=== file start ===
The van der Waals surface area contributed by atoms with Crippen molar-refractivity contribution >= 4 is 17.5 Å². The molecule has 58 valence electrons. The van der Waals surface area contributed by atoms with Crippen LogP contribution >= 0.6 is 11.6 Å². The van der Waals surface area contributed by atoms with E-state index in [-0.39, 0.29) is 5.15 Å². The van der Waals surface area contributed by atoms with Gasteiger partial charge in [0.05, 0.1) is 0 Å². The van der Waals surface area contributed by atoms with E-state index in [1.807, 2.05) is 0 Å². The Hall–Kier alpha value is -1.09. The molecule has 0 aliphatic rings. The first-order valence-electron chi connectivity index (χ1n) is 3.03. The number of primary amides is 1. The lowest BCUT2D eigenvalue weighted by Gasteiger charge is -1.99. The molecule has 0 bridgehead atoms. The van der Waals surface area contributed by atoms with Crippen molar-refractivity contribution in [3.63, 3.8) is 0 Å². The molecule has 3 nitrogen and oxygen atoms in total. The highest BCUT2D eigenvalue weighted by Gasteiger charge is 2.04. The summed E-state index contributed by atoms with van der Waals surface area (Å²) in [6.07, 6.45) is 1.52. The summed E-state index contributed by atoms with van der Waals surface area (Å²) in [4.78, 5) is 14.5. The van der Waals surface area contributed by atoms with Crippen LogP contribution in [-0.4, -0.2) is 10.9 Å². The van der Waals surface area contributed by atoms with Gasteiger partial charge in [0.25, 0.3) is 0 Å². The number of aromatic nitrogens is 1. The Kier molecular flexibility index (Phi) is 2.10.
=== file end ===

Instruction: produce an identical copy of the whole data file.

The van der Waals surface area contributed by atoms with Crippen molar-refractivity contribution >= 4 is 17.5 Å². The molecule has 58 valence electrons. The van der Waals surface area contributed by atoms with Crippen LogP contribution >= 0.6 is 11.6 Å². The van der Waals surface area contributed by atoms with E-state index in [-0.39, 0.29) is 5.15 Å². The van der Waals surface area contributed by atoms with Gasteiger partial charge in [0.05, 0.1) is 0 Å². The van der Waals surface area contributed by atoms with E-state index in [1.807, 2.05) is 0 Å². The Hall–Kier alpha value is -1.09. The molecule has 0 aliphatic rings. The first-order valence-electron chi connectivity index (χ1n) is 3.03. The number of primary amides is 1. The lowest BCUT2D eigenvalue weighted by Gasteiger charge is -1.99. The molecule has 0 bridgehead atoms. The van der Waals surface area contributed by atoms with Crippen molar-refractivity contribution in [3.63, 3.8) is 0 Å². The molecule has 3 nitrogen and oxygen atoms in total. The highest BCUT2D eigenvalue weighted by Gasteiger charge is 2.04. The summed E-state index contributed by atoms with van der Waals surface area (Å²) in [6.07, 6.45) is 1.52. The summed E-state index contributed by atoms with van der Waals surface area (Å²) in [4.78, 5) is 14.5. The van der Waals surface area contributed by atoms with Crippen LogP contribution in [-0.4, -0.2) is 10.9 Å². The van der Waals surface area contributed by atoms with Gasteiger partial charge in [0.25, 0.3) is 0 Å². The number of aromatic nitrogens is 1. The Kier molecular flexibility index (Phi) is 2.10.